March 18, 2019
It was Day 39 of the Nevada State Legislature when a second state lawmaker resigned from their position, this time a Northern Nevada Assemblyman, Mike Sprinkle (District 30, Sparks). Sprinkle resigned immediately March 14 because of “growing sexual harassment claims against me” according to a statement he issued that day. Nevada Governor Sisolak also issued a statement shortly thereafter saying he was “profoundly disgusted and outraged by Sprinkle’s reported abuse and misconduct”. The process to replace Sprinkle has begun by the Washoe County Commission. It was only a week earlier when the Senate was shocked by news of the immediate resignation of Senator Kelvin Atkinson (SD 4, Las Vegas) who left amid allegations of misappropriation of campaign funds. He pled guilty to one count of wire fraud after admitting to taking around $250,000 for personal expenses, and will be sentenced in July. It has been a controversial start for the 80th Session of the Nevada State Legislature, but they are continuing with business. The Clark County Commission appointed Atkinson’s replacement March 15. Marcia Washington, a former president of the Nevada State Board of Education will represent SD 4 until the term ends in 2020. Washington was sworn in Monday, March 18.
March 18 was also the scheduled deadline for introduction of bills from legislators, however in light of two resignations from leaders in the Assembly and the Senate, a Senate Concurrent Resolution (SCR4) was introduced Monday to allow more time for Atkinson’s and Sprinkle’s bills to be “re-allocated” to other representatives to carry their bills. This emergency measure gives both houses until March 29th to introduce those measures. As of this writing, there are 350 bills to be considered in the Assembly and 358 in the Senate.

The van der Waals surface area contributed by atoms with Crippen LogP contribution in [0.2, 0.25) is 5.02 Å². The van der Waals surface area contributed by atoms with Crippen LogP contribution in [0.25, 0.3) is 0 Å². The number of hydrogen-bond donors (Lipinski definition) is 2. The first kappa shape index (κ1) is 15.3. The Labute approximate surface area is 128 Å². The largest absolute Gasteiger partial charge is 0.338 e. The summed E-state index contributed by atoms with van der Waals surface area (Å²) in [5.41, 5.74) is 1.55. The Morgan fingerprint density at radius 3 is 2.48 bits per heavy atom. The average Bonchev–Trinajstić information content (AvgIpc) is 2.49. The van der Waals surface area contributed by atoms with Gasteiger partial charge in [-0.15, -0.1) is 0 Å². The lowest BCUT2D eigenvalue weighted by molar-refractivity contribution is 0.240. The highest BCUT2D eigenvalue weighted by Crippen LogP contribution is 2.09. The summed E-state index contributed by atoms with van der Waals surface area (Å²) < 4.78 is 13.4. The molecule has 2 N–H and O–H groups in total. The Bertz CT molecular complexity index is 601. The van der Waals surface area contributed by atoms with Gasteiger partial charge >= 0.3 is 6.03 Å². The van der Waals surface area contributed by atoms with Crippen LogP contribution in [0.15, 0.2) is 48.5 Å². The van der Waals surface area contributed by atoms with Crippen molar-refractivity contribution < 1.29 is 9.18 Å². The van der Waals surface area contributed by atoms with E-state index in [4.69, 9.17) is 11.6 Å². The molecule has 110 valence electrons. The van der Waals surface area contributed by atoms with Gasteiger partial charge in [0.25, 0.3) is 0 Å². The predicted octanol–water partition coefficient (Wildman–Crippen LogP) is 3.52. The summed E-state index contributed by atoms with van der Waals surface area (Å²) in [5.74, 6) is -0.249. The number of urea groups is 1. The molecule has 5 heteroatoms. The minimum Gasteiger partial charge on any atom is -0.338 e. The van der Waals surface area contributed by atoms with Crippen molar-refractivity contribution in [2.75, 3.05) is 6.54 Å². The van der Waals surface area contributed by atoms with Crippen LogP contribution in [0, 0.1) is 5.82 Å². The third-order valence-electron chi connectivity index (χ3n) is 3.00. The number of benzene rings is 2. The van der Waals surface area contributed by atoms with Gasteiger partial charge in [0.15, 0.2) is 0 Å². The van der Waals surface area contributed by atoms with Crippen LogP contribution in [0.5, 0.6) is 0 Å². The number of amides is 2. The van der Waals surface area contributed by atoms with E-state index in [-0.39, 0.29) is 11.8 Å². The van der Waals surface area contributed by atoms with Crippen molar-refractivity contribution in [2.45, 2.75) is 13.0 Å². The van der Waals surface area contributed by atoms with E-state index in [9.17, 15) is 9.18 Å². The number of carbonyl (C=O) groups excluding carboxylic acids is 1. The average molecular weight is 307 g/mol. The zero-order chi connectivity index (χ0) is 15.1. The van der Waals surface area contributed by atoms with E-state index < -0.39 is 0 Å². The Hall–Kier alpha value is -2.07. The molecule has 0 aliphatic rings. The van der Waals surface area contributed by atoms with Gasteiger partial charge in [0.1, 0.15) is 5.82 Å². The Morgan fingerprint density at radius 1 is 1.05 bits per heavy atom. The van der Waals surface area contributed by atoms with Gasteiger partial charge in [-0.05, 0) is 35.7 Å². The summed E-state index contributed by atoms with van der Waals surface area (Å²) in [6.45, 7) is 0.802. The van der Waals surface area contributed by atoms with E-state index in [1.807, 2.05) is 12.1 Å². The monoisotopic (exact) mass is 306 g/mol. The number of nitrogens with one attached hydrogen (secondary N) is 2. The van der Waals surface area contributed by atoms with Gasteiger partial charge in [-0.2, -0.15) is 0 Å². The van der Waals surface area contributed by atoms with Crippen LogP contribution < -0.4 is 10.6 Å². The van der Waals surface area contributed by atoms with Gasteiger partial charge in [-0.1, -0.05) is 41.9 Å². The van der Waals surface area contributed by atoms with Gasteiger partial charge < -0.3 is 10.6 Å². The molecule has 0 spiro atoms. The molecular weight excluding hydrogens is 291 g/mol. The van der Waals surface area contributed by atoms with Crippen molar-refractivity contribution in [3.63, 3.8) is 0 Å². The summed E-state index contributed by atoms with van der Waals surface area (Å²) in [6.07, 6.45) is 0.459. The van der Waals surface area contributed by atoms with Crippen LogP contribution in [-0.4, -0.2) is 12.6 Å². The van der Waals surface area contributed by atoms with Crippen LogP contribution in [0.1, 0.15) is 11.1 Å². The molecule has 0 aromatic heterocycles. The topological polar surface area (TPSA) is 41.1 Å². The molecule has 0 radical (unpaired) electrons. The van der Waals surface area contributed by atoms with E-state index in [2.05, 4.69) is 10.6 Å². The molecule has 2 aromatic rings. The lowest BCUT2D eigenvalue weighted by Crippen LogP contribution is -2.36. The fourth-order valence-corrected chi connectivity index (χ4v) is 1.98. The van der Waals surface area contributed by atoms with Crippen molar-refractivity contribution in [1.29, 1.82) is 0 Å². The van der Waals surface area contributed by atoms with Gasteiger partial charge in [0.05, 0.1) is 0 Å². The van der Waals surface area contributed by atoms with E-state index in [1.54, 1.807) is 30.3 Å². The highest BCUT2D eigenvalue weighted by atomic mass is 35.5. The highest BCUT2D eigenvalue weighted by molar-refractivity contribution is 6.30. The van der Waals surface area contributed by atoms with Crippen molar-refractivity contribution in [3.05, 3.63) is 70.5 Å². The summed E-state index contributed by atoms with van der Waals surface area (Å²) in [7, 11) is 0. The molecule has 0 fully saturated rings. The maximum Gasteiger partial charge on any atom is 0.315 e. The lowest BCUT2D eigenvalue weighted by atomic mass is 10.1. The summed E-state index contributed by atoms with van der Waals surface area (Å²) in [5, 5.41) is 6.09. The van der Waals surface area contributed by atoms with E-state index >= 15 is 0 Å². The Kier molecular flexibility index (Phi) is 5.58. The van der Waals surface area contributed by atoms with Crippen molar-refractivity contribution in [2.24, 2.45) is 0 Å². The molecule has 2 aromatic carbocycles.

The Privacy Bill (SB 224) remains high among the 50 most commented on bills that the legislature is tracking under the “Share Your Opinion” page, and currently has a total of 118 comments, with the majority favoring it. It currently ranks 13th among the 50 most commented bills. A work session on this bill that provides for the confidentiality of certain information in the records and files of the public employees’ retirement system is the next step before the bill lands before the full Senate for a vote. Once it’s made its way through the Senate, it will go to the Assembly Committees and ultimately a final vote there. Another bill, Senate Bill 287, came out Friday, March 15, and a brief description is as follows: “revises provisions governing public records” So we will be following that bill as well.
RPEN continues to have a strong presence at the Legislature, so you don’t have to! The public employee coalition continues to meet on a weekly basis to talk over our mutual issues and concerns. RPEN’s Lead Lobbyist/Legislative Advocate Marlene Lockard continues to be the leader of the group that includes representatives from police/fire, public school teachers, higher education, as well as other union organizations including SEIU and AFSCME.
Terri Laird, RPEN Executive Director